Rodney Hallworth

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Rodney Hallworth (born 1929, Stockport, died 1985, Newton Abbot) was a British crime journalist and publicist.



Hallworth worked as a crime reporter for the Daily Mail.[1] He reported on many cases but most famously on that of suspected serial killer Dr John Bodkin Adams in 1956. Hallworth was very close to the main investigating officer, Herbert Hannam, and twice during the investigation he himself was investigated: once for being discovered with a memorandum alleging a homosexual link between Adams, a local magistrate (Sir Roland Gwynne, and a local policeman;[2] and a second time for leaking information to two Members of Parliament[3] that the Attorney-General Reginald Manningham-Buller had handed a confidential police report to the British Medical Association (who were organising Adams' defence).[4] Both times Hallworth was given a dressing-down but no more. Hallworth later co-wrote a book about the case, published in 1983 after Adams' death. In it he accused the prosecuting counsel of mismanaging the case, saying that Adams, who was acquitted, was in fact a murderer.[5]

Later Hallworth joined the rival Daily Express, hoping to replace Percy Hoskins as head crime reporter.[6] However, Hoskins carried on in his position and Hallworth was left to "wither on the vine".[6]


Hallworth eventually left the Daily Express to become a publicist, representing amongst others, notorious yachtsman Donald Crowhurst in 1968-69.[7][8] Crowhurst disappeared in the Caribbean during a round-the-world yacht race and Hallworth flew over to collect his boat's logbooks, which he then sold to the Times newspaper[8] for "a small fortune".[7] Hallworth's part in the affair brought him a lot of criticism, leading him to being called "money-grubbing"[7] and "unscrupulous".[9]

According to others who knew him, however, Hallworth was a "genial, rotund chap"[6] who was "larger than life".[10]


The Last Flowers On Earth, Angley Book Co., Maidstone 1966. ISBN B001ALS2EY

  • Co-written with Mark Williams; Where there's a will... The sensational life of Dr John Bodkin Adams, Capstan Press, Jersey, 1983. ISBN 0-946797-00-5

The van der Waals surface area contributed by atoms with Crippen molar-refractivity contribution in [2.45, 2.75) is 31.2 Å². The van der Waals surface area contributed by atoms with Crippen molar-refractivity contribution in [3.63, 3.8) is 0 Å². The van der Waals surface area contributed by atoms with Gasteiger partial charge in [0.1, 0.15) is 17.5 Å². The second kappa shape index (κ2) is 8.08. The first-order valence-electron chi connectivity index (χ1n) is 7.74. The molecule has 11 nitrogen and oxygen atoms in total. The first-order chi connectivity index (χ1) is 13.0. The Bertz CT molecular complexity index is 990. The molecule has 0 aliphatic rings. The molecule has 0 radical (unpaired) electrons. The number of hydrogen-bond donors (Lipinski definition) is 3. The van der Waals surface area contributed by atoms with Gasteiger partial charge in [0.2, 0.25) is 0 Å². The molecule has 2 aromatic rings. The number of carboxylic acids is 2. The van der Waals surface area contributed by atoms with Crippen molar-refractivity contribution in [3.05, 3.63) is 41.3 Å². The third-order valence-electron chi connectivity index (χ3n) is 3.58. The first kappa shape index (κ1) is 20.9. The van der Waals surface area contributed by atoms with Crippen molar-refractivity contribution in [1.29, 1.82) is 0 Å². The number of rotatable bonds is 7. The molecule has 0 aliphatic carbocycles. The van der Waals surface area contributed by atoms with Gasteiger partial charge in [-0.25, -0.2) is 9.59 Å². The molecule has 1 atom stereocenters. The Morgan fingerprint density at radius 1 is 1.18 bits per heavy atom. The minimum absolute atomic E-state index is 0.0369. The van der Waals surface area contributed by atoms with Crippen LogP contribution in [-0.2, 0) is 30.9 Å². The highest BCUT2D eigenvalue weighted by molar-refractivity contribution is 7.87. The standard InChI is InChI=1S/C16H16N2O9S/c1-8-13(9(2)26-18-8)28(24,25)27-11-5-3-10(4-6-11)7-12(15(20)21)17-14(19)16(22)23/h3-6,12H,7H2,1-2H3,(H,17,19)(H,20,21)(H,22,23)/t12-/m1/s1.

Hallworth's article, "The Murdered City", appeared in the April 1966 issue of Devon Life magazine. "The heart of Exeter is dead", he wrote, and then proceeded to criticise severely the post-war rebuilding of the city. Hallworth praised the as-yet unfinished Exeter University (founded in 1955),[11] as well as the area around the Cathedral, which "is worthy of the highest praise". But the article is largely a robust condemnation of post-war development, which he saw as unfriendly to residents and visitors: "If the citizens are prepared to remain on their sick bed of complacency then they should do nothing but watch their home town lapse further behind in the fight for progress and ultimate survival". Throughout the article, his writing is impassioned: "The weapon is at hand to cut out the miserable apathy and disease which is eating Exeter's heart. Big business is waiting to spend its money. Regional planners are waiting to use the centre to show Britain what tomorrow can offer. Let's have a gay, bright, throbbing city. It's waiting to be built."[12]

Notes and references[edit]

  1. ^ Cullen, p. 40
  2. ^ Cullen, p. 610
  3. ^ Labour MPs Stephen Swingler and Hugh Delargy. (Cullen, pp. 227-228)
  4. ^ Cullen, pp. 227-228
  5. ^ Hallworth, 1983
  6. ^ a b c Victor Davis, British Journalism Review <
  7. ^ a b c Daily Mail
  8. ^ a b Timesonline
  9. ^ Telegraph
  10. ^ Tomalin and Hall, The Strange Last Voyage of Donald Crowhurst
  11. ^
  12. ^


  • Cullen, Pamela V., A Stranger in Blood: The Case Files on Dr John Bodkin Adams, London, Elliott & Thompson, 2006, ISBN 1-904027-19-9